For many young drivers, becoming 17-years old and being able to drive is one of the high points of their life. For many parents it means anxiety and extra expense. The majority of young drivers probably won’t be lucky enough to have their own car instantly, and are likely to have to borrow mum’s or dad’s.
This means parents must make insurance arrangements, but what impact does insuring young drivers have on a typical premium? And when it comes to covering a car in their name, what’s the best way to go about it? We get some answers by talking to experts and parents about their experiences.
Does engine size make a difference to insurance?
It’s generally considered that the smaller the car, the cheaper it will be to insure for a young driver. This is true but it’s not quite as simple as that. A spokesperson for the Association of British Insurers (ABI) explained: “Insurance group ratings are no longer determined by engine size. This is because manufacturers may produce a single engine but give it varying power outputs. Factors considered in the group rating process are the value of the vehicle, how long it takes to repair, the cost of parts and security.”
What’s the effect of adding a child to your insurance?
I put the details of my wife and her car into a selection of comparison websites. I then added a fictitious 18-year old, first as a learner. Insurers don’t think that being overseen by a qualified driver makes youngsters as much of a risk. However, my wife’s premium still doubled when our learner driver daughter was added. The shock came when it doubled again once our daughter had passed her test and could be added to the policy to drive on her own.
What about insuring young drivers for their own car?
This is where things start to get expensive. Drivers aged 17 to 19 make up just 1.5 per cent of licence holders. But they’re involved in 12 per cent of fatal or serious accidents. As a result, insuring a young driver can be an expensive business. When Jayne Clifford’s daughter Sara passed her test, they were horrified at the cost of cover. “We were quoted more than £3000 by one insurer. That was more than double the cost of the car,” said Jayne. “We eventually got cover for £1900. Thankfully after a year it nearly halved and it came down significantly again in year three.”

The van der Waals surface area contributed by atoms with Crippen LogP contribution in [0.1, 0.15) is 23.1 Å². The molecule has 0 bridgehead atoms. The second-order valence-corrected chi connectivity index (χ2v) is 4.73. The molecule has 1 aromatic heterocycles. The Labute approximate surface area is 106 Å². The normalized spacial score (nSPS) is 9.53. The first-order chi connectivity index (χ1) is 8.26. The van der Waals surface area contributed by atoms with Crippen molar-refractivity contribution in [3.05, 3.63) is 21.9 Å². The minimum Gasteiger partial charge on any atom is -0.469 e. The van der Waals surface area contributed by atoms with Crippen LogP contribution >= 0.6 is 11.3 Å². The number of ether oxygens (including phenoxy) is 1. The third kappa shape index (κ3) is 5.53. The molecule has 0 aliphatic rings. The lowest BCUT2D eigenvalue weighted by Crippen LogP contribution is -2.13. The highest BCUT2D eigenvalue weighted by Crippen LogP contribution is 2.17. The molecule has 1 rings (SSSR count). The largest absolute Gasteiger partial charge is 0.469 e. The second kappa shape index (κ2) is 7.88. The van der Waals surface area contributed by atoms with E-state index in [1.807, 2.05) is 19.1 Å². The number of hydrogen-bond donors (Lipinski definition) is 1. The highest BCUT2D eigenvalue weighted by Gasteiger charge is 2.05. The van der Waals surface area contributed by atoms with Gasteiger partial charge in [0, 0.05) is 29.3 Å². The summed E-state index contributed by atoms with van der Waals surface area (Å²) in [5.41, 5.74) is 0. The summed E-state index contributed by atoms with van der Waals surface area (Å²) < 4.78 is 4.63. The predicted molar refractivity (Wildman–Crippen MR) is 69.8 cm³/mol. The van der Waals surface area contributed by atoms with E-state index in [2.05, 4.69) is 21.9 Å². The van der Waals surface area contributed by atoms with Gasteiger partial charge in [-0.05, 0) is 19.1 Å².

How does ‘fronting’ work?
Fronting is when a lower risk driver – usually a parent – insures a car in their name while the main driver is the higher risk youngster. In the short-term, the younger driver benefits from the parent’s cheaper insurance. But fronting is illegal. If insurers discover that it’s been going on, they can refuse to pay out on claims. It frequently comes to light when children take their car to university and have an accident hundreds of miles from home. In a survey last year, it was claimed that one in 10 parents ‘front’ motor insurance for their offspring.
What about telematics?
Telematics (or ‘Black Box’) technology requires a tracking box to be fitted to the car. It uses GPS to measure the driver’s speed and the smoothness of their driving. The insurer can then rate individuals according to how they drive rather than lumping all young drivers together. Those who prove they drive well and within the law pay significantly lower insurance premiums, with savings frequently worth hundreds of pounds.
“We got one of these for my 18-year old son and it’s worked brilliantly,” said parent Mark Evans. “There’s even an app so I can track him and make sure he’s behaving himself – at least when he’s behind the wheel!” However, other drivers have reported a rise in costs, so it’s important to speak with insurers before taking out such cover.